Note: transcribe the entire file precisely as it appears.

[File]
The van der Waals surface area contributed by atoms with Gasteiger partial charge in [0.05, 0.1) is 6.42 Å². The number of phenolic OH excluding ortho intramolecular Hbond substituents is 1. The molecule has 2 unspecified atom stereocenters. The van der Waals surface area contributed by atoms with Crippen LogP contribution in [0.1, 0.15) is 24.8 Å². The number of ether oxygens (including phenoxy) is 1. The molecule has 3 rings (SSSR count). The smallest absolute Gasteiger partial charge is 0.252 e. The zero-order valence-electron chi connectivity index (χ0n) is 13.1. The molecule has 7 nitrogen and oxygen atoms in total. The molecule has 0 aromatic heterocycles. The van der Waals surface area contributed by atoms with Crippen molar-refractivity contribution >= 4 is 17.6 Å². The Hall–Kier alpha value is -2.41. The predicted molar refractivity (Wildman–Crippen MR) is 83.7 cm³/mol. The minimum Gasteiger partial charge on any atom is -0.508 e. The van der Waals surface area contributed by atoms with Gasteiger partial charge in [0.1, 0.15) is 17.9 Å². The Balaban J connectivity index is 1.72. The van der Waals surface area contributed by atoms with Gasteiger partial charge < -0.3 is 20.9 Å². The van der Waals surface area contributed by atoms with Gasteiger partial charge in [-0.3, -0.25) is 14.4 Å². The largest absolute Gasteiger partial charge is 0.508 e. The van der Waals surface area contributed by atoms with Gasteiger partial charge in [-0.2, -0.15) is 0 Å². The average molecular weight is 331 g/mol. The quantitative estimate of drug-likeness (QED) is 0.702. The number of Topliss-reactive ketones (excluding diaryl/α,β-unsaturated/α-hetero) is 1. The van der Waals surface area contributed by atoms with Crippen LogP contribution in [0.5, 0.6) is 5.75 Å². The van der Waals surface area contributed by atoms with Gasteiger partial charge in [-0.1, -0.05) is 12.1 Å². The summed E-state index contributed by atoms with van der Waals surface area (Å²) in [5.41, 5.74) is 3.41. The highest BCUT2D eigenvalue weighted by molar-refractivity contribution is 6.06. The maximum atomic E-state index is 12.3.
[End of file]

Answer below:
The van der Waals surface area contributed by atoms with Gasteiger partial charge in [0.05, 0.1) is 6.42 Å². The number of phenolic OH excluding ortho intramolecular Hbond substituents is 1. The molecule has 2 unspecified atom stereocenters. The van der Waals surface area contributed by atoms with Crippen LogP contribution in [0.1, 0.15) is 24.8 Å². The number of ether oxygens (including phenoxy) is 1. The molecule has 3 rings (SSSR count). The smallest absolute Gasteiger partial charge is 0.252 e. The zero-order valence-electron chi connectivity index (χ0n) is 13.1. The molecule has 7 nitrogen and oxygen atoms in total. The molecule has 0 aromatic heterocycles. The van der Waals surface area contributed by atoms with Crippen molar-refractivity contribution >= 4 is 17.6 Å². The Hall–Kier alpha value is -2.41. The predicted molar refractivity (Wildman–Crippen MR) is 83.7 cm³/mol. The minimum Gasteiger partial charge on any atom is -0.508 e. The van der Waals surface area contributed by atoms with Gasteiger partial charge in [0.1, 0.15) is 17.9 Å². The Balaban J connectivity index is 1.72. The van der Waals surface area contributed by atoms with Gasteiger partial charge < -0.3 is 20.9 Å². The van der Waals surface area contributed by atoms with Gasteiger partial charge in [-0.3, -0.25) is 14.4 Å². The largest absolute Gasteiger partial charge is 0.508 e. The van der Waals surface area contributed by atoms with Gasteiger partial charge in [-0.2, -0.15) is 0 Å². The average molecular weight is 331 g/mol. The quantitative estimate of drug-likeness (QED) is 0.702. The number of Topliss-reactive ketones (excluding diaryl/α,β-unsaturated/α-hetero) is 1. The van der Waals surface area contributed by atoms with Crippen LogP contribution in [0.5, 0.6) is 5.75 Å². The van der Waals surface area contributed by atoms with Gasteiger partial charge in [-0.1, -0.05) is 12.1 Å². The summed E-state index contributed by atoms with van der Waals surface area (Å²) in [5.41, 5.74) is 3.41. The highest BCUT2D eigenvalue weighted by molar-refractivity contribution is 6.06. The maximum atomic E-state index is 12.3.